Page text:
The Draft Meghalaya Education Policy is published herewith for information of all concerned. Interest individuals/association may submit representations to the following address :-Education Department
Room No 222,
Myntdu Building, Meghalaya Civil Secretariat, Shillong
Email: firstname.lastname@example.org, email@example.com, firstname.lastname@example.org, eddiekharbhih@gmail, email@example.com, firstname.lastname@example.org
Education in Meghalaya
The history of formal education in Meghalaya has been a recent one commencing with the formulation of a Khasi Alphabet in 1842 by Rev Thomas Jones, a Welsh missionary. Similarly for the Garo Hills, a Garo Alphabet was evolved in 1902 by American missionaries using the Roman script.Thus the Christian missionaries were the first to start modern education in the Khasi, Jaintia and Garo Hills. With requirements for a literate society not being high in colonial times, only a few elementary schools were functioning in what is now known as Meghalaya.
The first college was established in Shillong only in 1924 by the Christian Brothers of Ireland. Being a hill station blessed with bracing weather and having a strong colonial influence, several quality colleges and public schools have been established over the years. The alumni of these schools is spread all over the country and their footprints are also found all over the world. Some of them hold very distinguished positions and occupy high offices in foreign countries, as well.
Shillong has also been a favourite retreat of well known intellectuals and luminaries and in particular, Nobel Laureates like Rabindranath Tagore and Dr. C.V. Raman. This historical legacy coupled with an enabling environment has been instrumental in the state being able to host several National Institutes of repute like the North Eastern Hill University which is a Central University, The North Eastern Indira Gandhi Regional Institute of Health & Medical Science (NEIGRIMS), the Indian Institute of Management (IIM), National Institute of Fashion Design (NIFT), Indian Institute of Hotel Management, Central Institute of English & Foreign Languages (CIEFL) and various other prominent institutes of higher Learning. A new National Institute of Technology is also being set up in the world famous Sohra (Cherrapunji) town. Six private universities have also been permitted to open their campuses in the state. One little known feature in the State's education scenario is the large number of out of state students who contribute significantly not only to the vibrancy and cosmopolitan nature of the student community but also to the State's Domestic Product figures. Another even lesser known fact is that in the seventies Shillong attracted students from South East Asia like Thailand and Malaysia who undertook graduate courses in the prestigious colleges of St.Edmunds and St.Anthonys. Presently the Government of Meghalaya is making efforts to attract Thai students to take up schooling in the English Medium Schools in Shillong. This will make Shillong a prized destination for education.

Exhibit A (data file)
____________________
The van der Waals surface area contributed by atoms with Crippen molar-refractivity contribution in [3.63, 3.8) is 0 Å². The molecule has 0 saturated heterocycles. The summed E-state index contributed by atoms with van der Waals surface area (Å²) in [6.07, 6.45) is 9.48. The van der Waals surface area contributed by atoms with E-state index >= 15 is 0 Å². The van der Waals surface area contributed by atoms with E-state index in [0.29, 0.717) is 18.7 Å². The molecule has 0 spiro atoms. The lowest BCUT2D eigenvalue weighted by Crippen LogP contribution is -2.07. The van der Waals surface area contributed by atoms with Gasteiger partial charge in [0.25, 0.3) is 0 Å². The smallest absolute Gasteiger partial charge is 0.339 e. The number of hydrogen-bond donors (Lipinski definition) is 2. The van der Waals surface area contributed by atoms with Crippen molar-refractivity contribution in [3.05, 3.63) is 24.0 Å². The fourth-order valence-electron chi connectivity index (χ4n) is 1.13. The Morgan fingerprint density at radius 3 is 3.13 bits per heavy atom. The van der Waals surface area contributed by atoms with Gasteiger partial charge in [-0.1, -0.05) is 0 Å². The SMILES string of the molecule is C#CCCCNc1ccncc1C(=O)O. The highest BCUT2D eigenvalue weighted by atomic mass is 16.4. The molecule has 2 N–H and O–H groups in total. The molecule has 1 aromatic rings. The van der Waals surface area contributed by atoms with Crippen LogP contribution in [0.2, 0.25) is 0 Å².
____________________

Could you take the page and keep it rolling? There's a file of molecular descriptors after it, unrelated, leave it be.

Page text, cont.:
Meghalaya is perhaps the first state in the region to adopt a 'communitisation' model of education at the elementary levels. All the school managing committees, whether government or government aided, include heads of traditional institutions and prominent citizens Despite the slow start in the education front, literacy rates of the state have seen an exponential rise from 26.92% in 1961 to 63.31% in 2001. With the implementation of flagship programmes like SSA and RMSA, the educational profile of the state is expected to improve further. The Education Department is also presently gearing up to meet the challenges of Human Resource Development in the light of the Right to Free & Compulsory Education(RTE), 2009 to foster a conducive climate for the development of the much required critical mass, which is expected to contribute significantly to the state and the nation's growth and development. Efforts are also on to develop the existing institutions as cradles of potential excellence. Apart from resources drawn from Central and State Budgets, the Department of Education is also drawing up strategies to generate resources from other areas as well.